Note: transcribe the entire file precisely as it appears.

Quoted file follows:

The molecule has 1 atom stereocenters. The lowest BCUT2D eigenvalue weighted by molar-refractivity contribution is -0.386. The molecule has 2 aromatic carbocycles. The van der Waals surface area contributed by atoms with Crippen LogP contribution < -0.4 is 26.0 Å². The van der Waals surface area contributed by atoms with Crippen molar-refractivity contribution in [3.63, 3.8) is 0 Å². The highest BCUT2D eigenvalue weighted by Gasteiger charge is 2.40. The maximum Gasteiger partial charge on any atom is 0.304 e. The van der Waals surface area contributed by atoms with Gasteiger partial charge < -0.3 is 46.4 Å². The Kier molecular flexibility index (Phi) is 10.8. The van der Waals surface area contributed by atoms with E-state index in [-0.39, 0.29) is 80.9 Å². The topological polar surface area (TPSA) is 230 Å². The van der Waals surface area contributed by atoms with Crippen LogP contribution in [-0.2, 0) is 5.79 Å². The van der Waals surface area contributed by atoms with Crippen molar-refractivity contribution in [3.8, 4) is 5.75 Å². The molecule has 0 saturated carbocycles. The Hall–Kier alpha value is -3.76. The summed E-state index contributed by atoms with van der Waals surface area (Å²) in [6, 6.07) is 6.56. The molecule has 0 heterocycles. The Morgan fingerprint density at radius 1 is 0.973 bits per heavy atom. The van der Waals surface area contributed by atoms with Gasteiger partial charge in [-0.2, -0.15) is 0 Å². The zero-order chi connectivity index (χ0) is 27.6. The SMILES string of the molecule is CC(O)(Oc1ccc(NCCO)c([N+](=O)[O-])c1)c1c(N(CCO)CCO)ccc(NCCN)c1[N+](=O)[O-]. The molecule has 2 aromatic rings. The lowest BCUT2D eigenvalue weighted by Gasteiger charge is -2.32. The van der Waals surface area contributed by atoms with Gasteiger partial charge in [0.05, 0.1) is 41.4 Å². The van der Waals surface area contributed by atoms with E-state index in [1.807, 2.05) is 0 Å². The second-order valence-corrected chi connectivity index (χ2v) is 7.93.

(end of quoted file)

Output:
The molecule has 1 atom stereocenters. The lowest BCUT2D eigenvalue weighted by molar-refractivity contribution is -0.386. The molecule has 2 aromatic carbocycles. The van der Waals surface area contributed by atoms with Crippen LogP contribution < -0.4 is 26.0 Å². The van der Waals surface area contributed by atoms with Crippen molar-refractivity contribution in [3.63, 3.8) is 0 Å². The highest BCUT2D eigenvalue weighted by Gasteiger charge is 2.40. The maximum Gasteiger partial charge on any atom is 0.304 e. The van der Waals surface area contributed by atoms with Gasteiger partial charge < -0.3 is 46.4 Å². The Kier molecular flexibility index (Phi) is 10.8. The van der Waals surface area contributed by atoms with E-state index in [-0.39, 0.29) is 80.9 Å². The topological polar surface area (TPSA) is 230 Å². The van der Waals surface area contributed by atoms with Crippen LogP contribution in [-0.2, 0) is 5.79 Å². The van der Waals surface area contributed by atoms with Crippen molar-refractivity contribution in [3.8, 4) is 5.75 Å². The molecule has 0 saturated carbocycles. The Hall–Kier alpha value is -3.76. The summed E-state index contributed by atoms with van der Waals surface area (Å²) in [6, 6.07) is 6.56. The molecule has 0 heterocycles. The Morgan fingerprint density at radius 1 is 0.973 bits per heavy atom. The van der Waals surface area contributed by atoms with Gasteiger partial charge in [-0.2, -0.15) is 0 Å². The zero-order chi connectivity index (χ0) is 27.6. The SMILES string of the molecule is CC(O)(Oc1ccc(NCCO)c([N+](=O)[O-])c1)c1c(N(CCO)CCO)ccc(NCCN)c1[N+](=O)[O-]. The molecule has 2 aromatic rings. The lowest BCUT2D eigenvalue weighted by Gasteiger charge is -2.32. The van der Waals surface area contributed by atoms with Gasteiger partial charge in [0.05, 0.1) is 41.4 Å². The van der Waals surface area contributed by atoms with E-state index in [1.807, 2.05) is 0 Å². The second-order valence-corrected chi connectivity index (χ2v) is 7.93.